Posing for Power

by Derek Loosvelt | November 02, 2010

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The next time you catch yourself slouching or slinking lower in your swivel chair, try to remember this: according to a recent study published in Psychological Science (and reported on by FINS), when men and women strike a powerful physical pose such as kicking back in their chair and throwing their feet up on their desk, they show a spike in their level of testosterone, "a hormone that cultivates dominant behavior, muscle growth and risk tolerance." And, "at the same time, they show decreases in cortisol, a hormone that is released as a response to stress."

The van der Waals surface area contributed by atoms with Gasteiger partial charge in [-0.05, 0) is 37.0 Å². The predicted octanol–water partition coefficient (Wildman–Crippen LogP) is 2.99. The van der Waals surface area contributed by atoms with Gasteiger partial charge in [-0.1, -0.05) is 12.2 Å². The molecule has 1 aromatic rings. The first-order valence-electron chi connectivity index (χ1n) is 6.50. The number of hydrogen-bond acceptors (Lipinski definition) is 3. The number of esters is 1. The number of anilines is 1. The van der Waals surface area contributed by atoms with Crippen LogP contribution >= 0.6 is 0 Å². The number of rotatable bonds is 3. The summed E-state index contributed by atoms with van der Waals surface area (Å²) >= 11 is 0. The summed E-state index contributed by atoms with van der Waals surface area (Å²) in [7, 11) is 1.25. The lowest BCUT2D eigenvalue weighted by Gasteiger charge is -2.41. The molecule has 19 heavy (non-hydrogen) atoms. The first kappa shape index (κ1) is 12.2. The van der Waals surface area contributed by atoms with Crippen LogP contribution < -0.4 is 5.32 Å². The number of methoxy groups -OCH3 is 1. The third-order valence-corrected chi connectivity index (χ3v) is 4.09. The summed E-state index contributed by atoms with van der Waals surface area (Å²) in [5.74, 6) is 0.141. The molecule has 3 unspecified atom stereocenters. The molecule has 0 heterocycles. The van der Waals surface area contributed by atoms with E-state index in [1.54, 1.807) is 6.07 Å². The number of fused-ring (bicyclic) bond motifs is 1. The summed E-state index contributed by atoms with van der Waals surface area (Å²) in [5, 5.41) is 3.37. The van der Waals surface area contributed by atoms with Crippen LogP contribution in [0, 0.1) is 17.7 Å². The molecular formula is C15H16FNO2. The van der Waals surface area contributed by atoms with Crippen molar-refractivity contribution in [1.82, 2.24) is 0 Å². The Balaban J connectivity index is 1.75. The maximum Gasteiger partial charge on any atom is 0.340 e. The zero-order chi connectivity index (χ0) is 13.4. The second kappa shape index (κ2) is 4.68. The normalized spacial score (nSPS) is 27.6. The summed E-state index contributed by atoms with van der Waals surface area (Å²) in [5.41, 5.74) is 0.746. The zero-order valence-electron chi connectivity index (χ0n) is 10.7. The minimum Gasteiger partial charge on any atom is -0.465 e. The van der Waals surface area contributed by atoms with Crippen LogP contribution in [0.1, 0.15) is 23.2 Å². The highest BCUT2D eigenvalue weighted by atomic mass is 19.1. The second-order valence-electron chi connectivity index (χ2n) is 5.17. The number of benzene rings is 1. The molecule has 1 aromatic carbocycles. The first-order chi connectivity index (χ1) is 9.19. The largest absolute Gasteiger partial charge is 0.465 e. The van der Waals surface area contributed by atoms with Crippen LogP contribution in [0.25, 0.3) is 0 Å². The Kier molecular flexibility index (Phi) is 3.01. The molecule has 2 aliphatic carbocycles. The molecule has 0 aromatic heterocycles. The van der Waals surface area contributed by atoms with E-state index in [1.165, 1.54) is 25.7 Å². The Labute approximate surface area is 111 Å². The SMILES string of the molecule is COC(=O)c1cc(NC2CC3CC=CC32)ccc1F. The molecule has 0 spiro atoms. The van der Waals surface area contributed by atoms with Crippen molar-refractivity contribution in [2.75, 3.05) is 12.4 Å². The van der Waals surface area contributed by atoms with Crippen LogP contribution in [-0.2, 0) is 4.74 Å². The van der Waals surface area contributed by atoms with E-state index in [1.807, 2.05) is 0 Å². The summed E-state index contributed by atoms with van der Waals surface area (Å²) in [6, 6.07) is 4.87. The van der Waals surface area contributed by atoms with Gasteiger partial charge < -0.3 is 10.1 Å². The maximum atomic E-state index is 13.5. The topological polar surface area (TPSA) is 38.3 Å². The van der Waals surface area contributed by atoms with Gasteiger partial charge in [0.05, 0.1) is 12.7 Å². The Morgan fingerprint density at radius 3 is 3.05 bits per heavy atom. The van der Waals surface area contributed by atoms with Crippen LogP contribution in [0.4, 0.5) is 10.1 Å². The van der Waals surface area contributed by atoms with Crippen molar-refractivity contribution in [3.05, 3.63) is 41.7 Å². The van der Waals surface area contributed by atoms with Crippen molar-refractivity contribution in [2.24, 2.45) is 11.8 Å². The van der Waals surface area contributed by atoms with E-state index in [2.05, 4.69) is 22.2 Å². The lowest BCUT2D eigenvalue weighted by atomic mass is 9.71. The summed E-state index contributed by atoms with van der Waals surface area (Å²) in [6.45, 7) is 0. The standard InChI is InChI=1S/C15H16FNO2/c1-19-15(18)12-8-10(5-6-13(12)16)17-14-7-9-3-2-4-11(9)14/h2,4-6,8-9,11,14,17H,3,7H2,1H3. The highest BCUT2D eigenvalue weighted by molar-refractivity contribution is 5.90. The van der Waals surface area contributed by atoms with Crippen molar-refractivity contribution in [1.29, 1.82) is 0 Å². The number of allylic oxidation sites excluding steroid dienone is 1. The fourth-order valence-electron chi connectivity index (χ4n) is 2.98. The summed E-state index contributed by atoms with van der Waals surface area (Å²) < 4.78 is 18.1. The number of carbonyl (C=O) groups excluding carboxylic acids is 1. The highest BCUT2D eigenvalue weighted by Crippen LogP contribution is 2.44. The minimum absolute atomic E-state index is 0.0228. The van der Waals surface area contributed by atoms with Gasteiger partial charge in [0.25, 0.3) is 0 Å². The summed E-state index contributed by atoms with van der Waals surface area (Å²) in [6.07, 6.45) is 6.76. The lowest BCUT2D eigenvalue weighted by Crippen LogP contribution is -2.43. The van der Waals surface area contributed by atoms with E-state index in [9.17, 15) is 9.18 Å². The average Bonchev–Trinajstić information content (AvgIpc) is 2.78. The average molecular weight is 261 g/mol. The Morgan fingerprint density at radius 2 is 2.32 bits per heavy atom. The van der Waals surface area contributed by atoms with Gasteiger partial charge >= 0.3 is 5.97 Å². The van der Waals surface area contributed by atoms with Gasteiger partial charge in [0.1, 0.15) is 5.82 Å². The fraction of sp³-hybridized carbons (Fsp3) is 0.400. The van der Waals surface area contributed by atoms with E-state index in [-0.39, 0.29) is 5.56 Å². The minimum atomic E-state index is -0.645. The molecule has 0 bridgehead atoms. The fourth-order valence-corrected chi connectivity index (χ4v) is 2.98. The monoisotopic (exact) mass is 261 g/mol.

That is, dudes and ladies who take on powerful postures actually gain more power -- as well as a greater appetite for risk: "After the initial posing experiment, each of the 42 subjects was given $2 and the choice of gambling the money on a 50/50 chance to win $4. Some 86% of those who had just struck powerful stances took the bet, compared to 60% of the subjects who had been in weaker positions."

Which begs the question: where's your body right now, creating power or losing it?

Filed Under: Finance

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